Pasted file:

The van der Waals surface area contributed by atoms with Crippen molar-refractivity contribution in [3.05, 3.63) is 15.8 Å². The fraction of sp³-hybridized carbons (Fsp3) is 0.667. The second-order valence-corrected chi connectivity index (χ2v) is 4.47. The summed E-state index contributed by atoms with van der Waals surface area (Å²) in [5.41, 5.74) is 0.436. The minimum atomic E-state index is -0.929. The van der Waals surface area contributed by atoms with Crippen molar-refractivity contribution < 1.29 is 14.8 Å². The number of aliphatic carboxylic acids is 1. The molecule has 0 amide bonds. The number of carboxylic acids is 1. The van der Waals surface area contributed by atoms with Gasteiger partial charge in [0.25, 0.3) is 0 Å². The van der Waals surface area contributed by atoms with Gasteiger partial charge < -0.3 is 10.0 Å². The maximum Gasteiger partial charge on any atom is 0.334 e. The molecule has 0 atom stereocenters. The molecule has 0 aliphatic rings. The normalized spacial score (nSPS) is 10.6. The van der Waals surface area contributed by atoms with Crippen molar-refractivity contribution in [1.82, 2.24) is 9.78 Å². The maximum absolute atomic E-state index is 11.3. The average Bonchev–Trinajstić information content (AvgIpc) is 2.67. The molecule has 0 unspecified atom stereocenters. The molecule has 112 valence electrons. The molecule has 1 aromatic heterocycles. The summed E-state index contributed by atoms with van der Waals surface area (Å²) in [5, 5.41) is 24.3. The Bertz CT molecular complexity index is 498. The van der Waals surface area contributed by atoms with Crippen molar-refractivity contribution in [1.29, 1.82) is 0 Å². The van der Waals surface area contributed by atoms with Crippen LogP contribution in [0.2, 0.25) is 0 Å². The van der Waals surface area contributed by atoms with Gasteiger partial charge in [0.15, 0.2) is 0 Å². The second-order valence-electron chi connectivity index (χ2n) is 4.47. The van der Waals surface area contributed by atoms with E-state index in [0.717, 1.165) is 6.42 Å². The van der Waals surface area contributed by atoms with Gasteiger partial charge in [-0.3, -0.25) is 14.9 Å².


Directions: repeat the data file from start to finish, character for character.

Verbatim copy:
The van der Waals surface area contributed by atoms with Crippen molar-refractivity contribution in [3.05, 3.63) is 15.8 Å². The fraction of sp³-hybridized carbons (Fsp3) is 0.667. The second-order valence-corrected chi connectivity index (χ2v) is 4.47. The summed E-state index contributed by atoms with van der Waals surface area (Å²) in [5.41, 5.74) is 0.436. The minimum atomic E-state index is -0.929. The van der Waals surface area contributed by atoms with Crippen molar-refractivity contribution < 1.29 is 14.8 Å². The number of aliphatic carboxylic acids is 1. The molecule has 0 amide bonds. The number of carboxylic acids is 1. The van der Waals surface area contributed by atoms with Gasteiger partial charge in [0.25, 0.3) is 0 Å². The van der Waals surface area contributed by atoms with Gasteiger partial charge < -0.3 is 10.0 Å². The maximum Gasteiger partial charge on any atom is 0.334 e. The molecule has 0 atom stereocenters. The molecule has 0 aliphatic rings. The normalized spacial score (nSPS) is 10.6. The van der Waals surface area contributed by atoms with Crippen molar-refractivity contribution in [1.82, 2.24) is 9.78 Å². The maximum absolute atomic E-state index is 11.3. The average Bonchev–Trinajstić information content (AvgIpc) is 2.67. The molecule has 0 unspecified atom stereocenters. The molecule has 112 valence electrons. The molecule has 1 aromatic heterocycles. The summed E-state index contributed by atoms with van der Waals surface area (Å²) in [5, 5.41) is 24.3. The Bertz CT molecular complexity index is 498. The van der Waals surface area contributed by atoms with Crippen molar-refractivity contribution in [1.29, 1.82) is 0 Å². The van der Waals surface area contributed by atoms with Crippen LogP contribution in [0.2, 0.25) is 0 Å². The van der Waals surface area contributed by atoms with Gasteiger partial charge in [0.15, 0.2) is 0 Å². The second-order valence-electron chi connectivity index (χ2n) is 4.47. The van der Waals surface area contributed by atoms with E-state index in [0.717, 1.165) is 6.42 Å². The van der Waals surface area contributed by atoms with Gasteiger partial charge in [-0.3, -0.25) is 14.9 Å².